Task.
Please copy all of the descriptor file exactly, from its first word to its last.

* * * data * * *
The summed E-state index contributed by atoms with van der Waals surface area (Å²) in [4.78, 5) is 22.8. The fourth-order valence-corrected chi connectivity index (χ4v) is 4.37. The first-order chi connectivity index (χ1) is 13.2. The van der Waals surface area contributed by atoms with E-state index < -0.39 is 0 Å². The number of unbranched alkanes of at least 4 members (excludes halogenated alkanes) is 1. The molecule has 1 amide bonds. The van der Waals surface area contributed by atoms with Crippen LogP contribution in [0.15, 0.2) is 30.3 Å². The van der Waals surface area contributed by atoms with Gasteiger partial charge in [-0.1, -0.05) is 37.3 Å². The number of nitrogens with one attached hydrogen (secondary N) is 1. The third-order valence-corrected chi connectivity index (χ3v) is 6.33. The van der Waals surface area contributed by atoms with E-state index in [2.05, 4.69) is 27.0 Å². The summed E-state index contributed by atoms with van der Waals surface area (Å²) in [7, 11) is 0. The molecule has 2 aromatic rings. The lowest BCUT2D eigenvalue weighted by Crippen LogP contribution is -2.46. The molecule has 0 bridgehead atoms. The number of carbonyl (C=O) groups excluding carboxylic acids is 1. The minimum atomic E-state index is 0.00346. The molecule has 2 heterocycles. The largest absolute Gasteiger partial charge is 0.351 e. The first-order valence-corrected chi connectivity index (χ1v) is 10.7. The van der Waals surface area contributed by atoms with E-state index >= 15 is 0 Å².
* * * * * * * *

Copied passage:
The summed E-state index contributed by atoms with van der Waals surface area (Å²) in [4.78, 5) is 22.8. The fourth-order valence-corrected chi connectivity index (χ4v) is 4.37. The first-order chi connectivity index (χ1) is 13.2. The van der Waals surface area contributed by atoms with E-state index < -0.39 is 0 Å². The number of unbranched alkanes of at least 4 members (excludes halogenated alkanes) is 1. The molecule has 1 amide bonds. The van der Waals surface area contributed by atoms with Crippen LogP contribution in [0.15, 0.2) is 30.3 Å². The van der Waals surface area contributed by atoms with Gasteiger partial charge in [-0.1, -0.05) is 37.3 Å². The number of nitrogens with one attached hydrogen (secondary N) is 1. The third-order valence-corrected chi connectivity index (χ3v) is 6.33. The van der Waals surface area contributed by atoms with E-state index in [2.05, 4.69) is 27.0 Å². The summed E-state index contributed by atoms with van der Waals surface area (Å²) in [7, 11) is 0. The molecule has 2 aromatic rings. The lowest BCUT2D eigenvalue weighted by Crippen LogP contribution is -2.46. The molecule has 0 bridgehead atoms. The number of carbonyl (C=O) groups excluding carboxylic acids is 1. The minimum atomic E-state index is 0.00346. The molecule has 2 heterocycles. The largest absolute Gasteiger partial charge is 0.351 e. The first-order valence-corrected chi connectivity index (χ1v) is 10.7. The van der Waals surface area contributed by atoms with E-state index >= 15 is 0 Å².